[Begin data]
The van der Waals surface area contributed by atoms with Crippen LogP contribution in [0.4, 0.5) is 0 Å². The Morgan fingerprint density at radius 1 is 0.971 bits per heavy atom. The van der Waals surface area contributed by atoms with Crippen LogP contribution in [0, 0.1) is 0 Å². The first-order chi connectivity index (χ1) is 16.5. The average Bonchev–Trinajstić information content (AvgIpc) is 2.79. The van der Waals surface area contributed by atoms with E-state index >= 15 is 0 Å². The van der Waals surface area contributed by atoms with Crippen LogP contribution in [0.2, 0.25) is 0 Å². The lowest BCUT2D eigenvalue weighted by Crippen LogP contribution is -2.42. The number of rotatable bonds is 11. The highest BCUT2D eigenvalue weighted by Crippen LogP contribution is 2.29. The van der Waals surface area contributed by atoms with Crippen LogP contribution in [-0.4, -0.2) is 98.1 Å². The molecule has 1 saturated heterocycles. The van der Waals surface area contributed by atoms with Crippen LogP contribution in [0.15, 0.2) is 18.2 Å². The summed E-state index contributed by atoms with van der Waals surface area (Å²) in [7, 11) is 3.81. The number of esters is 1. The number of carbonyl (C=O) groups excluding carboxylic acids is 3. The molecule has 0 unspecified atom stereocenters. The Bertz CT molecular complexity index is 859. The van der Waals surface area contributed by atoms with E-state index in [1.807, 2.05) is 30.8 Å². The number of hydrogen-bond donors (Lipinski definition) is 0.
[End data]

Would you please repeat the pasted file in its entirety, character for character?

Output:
The van der Waals surface area contributed by atoms with Crippen LogP contribution in [0.4, 0.5) is 0 Å². The Morgan fingerprint density at radius 1 is 0.971 bits per heavy atom. The van der Waals surface area contributed by atoms with Crippen LogP contribution in [0, 0.1) is 0 Å². The first-order chi connectivity index (χ1) is 16.5. The average Bonchev–Trinajstić information content (AvgIpc) is 2.79. The van der Waals surface area contributed by atoms with E-state index >= 15 is 0 Å². The van der Waals surface area contributed by atoms with Crippen LogP contribution in [0.2, 0.25) is 0 Å². The lowest BCUT2D eigenvalue weighted by Crippen LogP contribution is -2.42. The number of rotatable bonds is 11. The highest BCUT2D eigenvalue weighted by Crippen LogP contribution is 2.29. The van der Waals surface area contributed by atoms with Crippen LogP contribution in [-0.4, -0.2) is 98.1 Å². The molecule has 1 saturated heterocycles. The van der Waals surface area contributed by atoms with Crippen LogP contribution in [0.15, 0.2) is 18.2 Å². The summed E-state index contributed by atoms with van der Waals surface area (Å²) in [7, 11) is 3.81. The number of esters is 1. The number of carbonyl (C=O) groups excluding carboxylic acids is 3. The molecule has 0 unspecified atom stereocenters. The Bertz CT molecular complexity index is 859. The van der Waals surface area contributed by atoms with E-state index in [1.807, 2.05) is 30.8 Å². The number of hydrogen-bond donors (Lipinski definition) is 0.